2017 Robeson Awards
Filmmaker Arthur Jafa has had a distinguished career with credits ranging from his work as a cinematographer for Stanley Kubrick’s “Eyes Wide Shut” (1999) to the director of photography on Solange Knowles’s video “Don’t Touch My Hair” (2016), which also was part of a collaboration with fellow Howard University film alumnus Alan Ferguson on videos for Knowles’ 2016 album “A Seat At The Table.” Jafa may be best known as the cinematographer of the groundbreaking “Daughters of the Dust” (1991). A collaboration with director Julie Dash, the film is now celebrating its 25th anniversary.
His 2014 film “Dreams Are Colder Than Death” premiered at the Los Angeles Film Festival and the New York Film Festival and won the award for Best Feature Documentary at the Black Star Film Festival. Jafa’s latest work set of experimental video art including “Love Is The Message, The Message Is Death” has been featured at the Hammer Museum, the Museum of Contemporary Art in Los Angeles and Gavin Brown’s Enterprise in New York. Along with another Howard University filmmaker Malik Sayeed, and Elissa Blount-Moorehead, Jafa leads the independent film studio TNEG.
The director, Sundance award-winning cinematographer, video artist and cultural critic was born in Tupelo, Mississippi, and he lives and works in Los Angeles.
Keith L. Alexander, D.C. crime and courts reporter for The Washington Post. In 2015, he was part of the team of Post journalists who spent a year examining fatal police shootings across the nation. The unprecedented investigation won numerous international awards, including the Pulitzer Prize for best national reporting.
Alexander also has worked as a financial writer, covering such events as the Sept. 11, 2001 terrorist attacks and Hurricane Katrina in New Orleans. He contributed to the Post’s yearlong series “Being A Black Man,” which was nominated for the 2006 Pulitzer Prize. He was also part of the Pulitzer Prize-winning team for the Post’s coverage of the Virginia Tech mass shootings. Alexander also has worked for USA Today, Business Week magazine and The Dayton Daily News in Ohio. He graduated from Howard University’s School of Communication in 1991 with a degree in journalism.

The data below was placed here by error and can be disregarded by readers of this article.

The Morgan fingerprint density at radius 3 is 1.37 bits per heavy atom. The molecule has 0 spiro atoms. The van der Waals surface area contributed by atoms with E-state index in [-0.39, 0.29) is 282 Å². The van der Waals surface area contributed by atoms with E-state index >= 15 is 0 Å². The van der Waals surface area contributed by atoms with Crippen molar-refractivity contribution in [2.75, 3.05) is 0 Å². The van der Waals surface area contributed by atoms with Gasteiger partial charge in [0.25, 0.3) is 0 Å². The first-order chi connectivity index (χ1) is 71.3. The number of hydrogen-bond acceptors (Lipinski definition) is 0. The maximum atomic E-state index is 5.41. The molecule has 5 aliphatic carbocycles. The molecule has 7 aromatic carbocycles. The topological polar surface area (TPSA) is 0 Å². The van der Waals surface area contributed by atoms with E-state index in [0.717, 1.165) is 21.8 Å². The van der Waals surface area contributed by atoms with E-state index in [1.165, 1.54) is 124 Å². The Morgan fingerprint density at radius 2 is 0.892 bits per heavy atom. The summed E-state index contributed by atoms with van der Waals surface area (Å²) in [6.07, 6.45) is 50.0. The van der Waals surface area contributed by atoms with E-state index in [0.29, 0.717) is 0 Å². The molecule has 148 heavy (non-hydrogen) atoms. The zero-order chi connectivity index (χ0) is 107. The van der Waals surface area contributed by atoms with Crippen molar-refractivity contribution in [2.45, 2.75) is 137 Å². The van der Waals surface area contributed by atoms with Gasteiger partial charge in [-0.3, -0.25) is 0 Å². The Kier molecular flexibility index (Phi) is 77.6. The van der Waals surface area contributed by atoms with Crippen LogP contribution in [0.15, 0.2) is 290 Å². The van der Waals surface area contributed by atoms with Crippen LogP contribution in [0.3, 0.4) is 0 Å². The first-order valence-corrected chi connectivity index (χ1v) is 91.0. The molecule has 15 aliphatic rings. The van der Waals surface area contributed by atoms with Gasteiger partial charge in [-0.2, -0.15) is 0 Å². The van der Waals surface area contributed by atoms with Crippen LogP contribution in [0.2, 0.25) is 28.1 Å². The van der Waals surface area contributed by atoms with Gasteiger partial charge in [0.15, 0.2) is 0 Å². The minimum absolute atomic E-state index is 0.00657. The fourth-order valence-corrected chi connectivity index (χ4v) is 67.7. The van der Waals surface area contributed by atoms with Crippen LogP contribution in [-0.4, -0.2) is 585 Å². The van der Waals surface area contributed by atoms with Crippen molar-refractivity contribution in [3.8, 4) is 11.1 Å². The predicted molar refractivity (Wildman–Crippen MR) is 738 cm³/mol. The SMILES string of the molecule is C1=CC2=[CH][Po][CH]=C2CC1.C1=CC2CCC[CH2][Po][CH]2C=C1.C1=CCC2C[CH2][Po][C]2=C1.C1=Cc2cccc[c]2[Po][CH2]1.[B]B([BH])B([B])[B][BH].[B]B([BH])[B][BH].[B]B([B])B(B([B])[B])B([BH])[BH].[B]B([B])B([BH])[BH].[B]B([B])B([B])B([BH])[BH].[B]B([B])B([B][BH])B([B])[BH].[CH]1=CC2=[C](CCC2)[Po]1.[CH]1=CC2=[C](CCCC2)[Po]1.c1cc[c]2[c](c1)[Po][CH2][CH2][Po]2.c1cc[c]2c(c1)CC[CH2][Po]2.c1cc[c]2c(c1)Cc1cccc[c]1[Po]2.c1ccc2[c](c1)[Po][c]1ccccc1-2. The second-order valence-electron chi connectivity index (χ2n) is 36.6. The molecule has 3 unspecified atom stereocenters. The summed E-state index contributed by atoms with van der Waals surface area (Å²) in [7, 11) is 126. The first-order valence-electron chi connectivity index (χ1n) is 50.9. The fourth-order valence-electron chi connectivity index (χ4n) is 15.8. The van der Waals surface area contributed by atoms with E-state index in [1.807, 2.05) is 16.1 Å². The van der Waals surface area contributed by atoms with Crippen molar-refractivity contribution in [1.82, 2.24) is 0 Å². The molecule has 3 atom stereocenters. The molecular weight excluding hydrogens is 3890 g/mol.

Previous Paul Robeson Awardees
Stanley Nelson Documentarian
Bradford Young, Cinematographer
Ava DuVernay, Director
Kasi Lemmons Director, Writer, Actor
Julie Dash Director, Writer
Sam Pollard Editor, Director
William Greaves Documentary Director, Producer (1926-2014)
Cathy Hughes Media Entrepreneur
Raoul Peck Director, Producer
Ossie Davis Actor, Director, Producer, Writer (1917-2005)
Gregory Allen Howard Screenwriter
Harry Belafonte Actor, Singer, Producer, Activist
Spike Lee Director, Producer, Writer
Haile Gerima Director, Producer, Writer
Orlando Bagwell Documentary Producer, Director
Euzhan Palcy Director, Writer, Producer
Gordon Parks, Sr. Director, Writer, Cinematographer
Carl Franklin Director, Producer
Russell Williams Sound Mixer, Producer
Al Freeman Jr. Actor, Director, Educator
Charles Burnett Director, Writer, Producer
Ernest Dickerson Cinematographer, Director
Ousmane Sembene (1923-2007)
Paul Robeson (1898-1976) was an African-American artist who, at the peak of his career, attained worldwide celebrity achieved by few. Despite his considerable fame as a singer and star of the stage and screen, Robeson’s greatest achievement was to selflessly serve as a champion of the battle for human rights on a global scale. He was both praised and damned for his outspoken activism and dedication to social justice.